Andrew H. Walker, Getty Images Nine days after the deadly tornado that touched…
- Posted on Jun 4th 2008 9:00AM by Steve Hochman
"In the 1970s, there weren't studios," says Attisso, the band's original guitarist. "What was recorded on disc was recorded in the clubs when we played. Sometimes there were three or four dance floors operating at the same time. They'd place microphones around so they could catch the singers."
It was quite the contrast when they recorded in that song again last year for the just-released album 'Made in Dakar.' The sessions took place at a state-of-the-art studio owned by Senegalese star Youssou N'Dour (who guests on the burbling track 'Nijaay,' which can be heard below) and was overseen by producer Nick Gold, the man behind World Circuit Records and such essential global music projects as the Buena Vista Social Club releases and many Ali Farka Toure albums. The song's original singer, Laye M'Boup, was gone, having died in a 1974 auto accident.
But Attisso doesn't see much change from the old to the new. "In my opinion, it's not different," he says. "The songs are the same. We're playing the same as we did in 1970, same Orchestra, same musicians, same leader. For us all that's changed is the recording quality and the advent of new instruments. But we play the same as we did back then."
What has changed, though, is the world in which they are playing. The very fact that he's talking by cell phone from his Togo home to a reporter in Los Angeles -- via French-English translator Ellen Sowcheck in New York -- attests to that. Just a few years ago, this was inconceivable. Orchestra Baobab was key in the development of West African music, arriving at a time when the local sounds in Dakar were dominated by Cuban-rooted styles, brought to the continent by sailors frequenting the Caribbean. Baobab, along with N'Dour and his Star Band (several members of which left to join Baobab), injected African elements into the dance music, drawing on traditions of various regional cultures, Wolof and Mandinga among them. But by the mid-'80s, the group was out of fashion and its members moved on to other fronts, Attisso returning to his native Togo and to the law career that had been interrupted when he was recruited into the band while still a student.
But the legend only grew, recordings becoming cherished by collectors around the world as awareness and interest in African music intensified. In 2001, Gold reissued the early-'80s album 'Pirate's Choice' -- which served as a revelation, particularly in what was still heavy in rumba and other Cuban influences, at least to Western ears, to the point that All Music Guide lists the band under the Latin genre rather than African. Gold then persuaded the surviving members to re-form for some shows, and then new recording sessions for the 2002 album 'Specialists in All Styles' were produced by former rival N'Dour, with a full-circle guest appearance by Cuban singer Ibrahim Ferrer of Buena Vista. And nearly 40 years after its founding, as it commences a North America tour that runs through early July, Orchestra Baobab holds nothing short of icon status both at home and in the rest of the world.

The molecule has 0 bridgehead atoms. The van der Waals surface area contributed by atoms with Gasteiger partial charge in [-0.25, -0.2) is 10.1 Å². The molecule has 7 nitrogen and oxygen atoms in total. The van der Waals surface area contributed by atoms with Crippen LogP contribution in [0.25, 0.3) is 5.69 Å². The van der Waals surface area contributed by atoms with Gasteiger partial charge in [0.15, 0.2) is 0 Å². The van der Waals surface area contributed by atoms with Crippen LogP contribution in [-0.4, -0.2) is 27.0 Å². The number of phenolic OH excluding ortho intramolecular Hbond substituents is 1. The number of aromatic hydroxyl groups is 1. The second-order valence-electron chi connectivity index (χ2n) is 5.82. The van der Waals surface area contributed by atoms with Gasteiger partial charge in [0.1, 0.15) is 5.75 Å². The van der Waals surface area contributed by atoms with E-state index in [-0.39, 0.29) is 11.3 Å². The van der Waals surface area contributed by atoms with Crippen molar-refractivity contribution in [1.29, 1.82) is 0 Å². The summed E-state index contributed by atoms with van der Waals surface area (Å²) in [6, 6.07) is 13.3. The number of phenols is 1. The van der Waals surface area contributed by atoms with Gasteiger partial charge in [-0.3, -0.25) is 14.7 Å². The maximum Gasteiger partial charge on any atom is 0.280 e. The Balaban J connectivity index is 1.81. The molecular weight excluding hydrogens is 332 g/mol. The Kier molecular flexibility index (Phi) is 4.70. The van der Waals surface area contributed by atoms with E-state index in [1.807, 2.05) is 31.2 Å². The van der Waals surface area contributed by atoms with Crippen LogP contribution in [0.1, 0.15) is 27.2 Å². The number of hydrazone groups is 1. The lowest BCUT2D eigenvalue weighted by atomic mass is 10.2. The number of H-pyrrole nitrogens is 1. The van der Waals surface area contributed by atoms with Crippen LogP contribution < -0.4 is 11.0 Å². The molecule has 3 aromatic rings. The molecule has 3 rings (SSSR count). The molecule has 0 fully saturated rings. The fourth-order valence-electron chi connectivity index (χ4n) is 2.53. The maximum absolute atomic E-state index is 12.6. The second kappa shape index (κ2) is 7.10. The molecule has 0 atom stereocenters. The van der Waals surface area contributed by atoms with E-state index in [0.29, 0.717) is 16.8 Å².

"We're surprised and also very lucky," Attisso says. "We had a great deal of luck coming upon a producer like Nick Gold, a true professional who only releases very good albums. He works really hard at them. And part of that is bringing in journalists and getting them to know more about us. The more he talked about us, the better known we became. Back in the 1970s we never had this opportunity to be made famous by the media the way we have now."
In Senegal, they've found, that many people have been discovering their music for the first time in recent years.
"There is a DVD of us playing in France that is shown quite often on TV in Dakar," he says. "Also we play in a club there, and we find a lot of people who came to the club were surprised; they hadn't heard this music before. Maybe a few had frequented clubs where it was played. But most were not familiar and found it was really very varied, so now the TV station gets asked quite often to show the concert. It's a revelation to a new generation, because, remember, we had 15 years of rest."
It certainly did them no harm. On the new album, the rumba lilt is as persuasive and seductive as ever, woven with the various shades of Afrobeat, and Attisso's guitar retains the distinctive fluid sting that was crucial to the old recordings. And throughout there is a sense of deep appreciation for both past and present successes and the people who have been parts of that.
"We wanted to do 'Pape Ndiaye' now since it was sung by Laye M'Boup," Attisso says. "He was a person in the griot tradition, so we really wanted to use this song, singing praise of people in life."
Okay, so if the band hasn't changed much, the audience must have. "It's very true," he says. "When we started and were playing at Club Baobab, people who came were mostly local, Senegalese. Now that we've been out on tour and actually out of Africa, it's very different. People who come are a mix from all over the world."
And yet: "In many cases the reaction of the audience is just the same -- same sense of enthusiasm, warm welcome, sense of joy."
Well, not exactly. "We were on tour in England and a lot of reviews were published in the British papers, and some said this is the best African group today," Attisso adds. "They never would have said this about us in 1970 -- because we weren't out there!"
Listen to the song!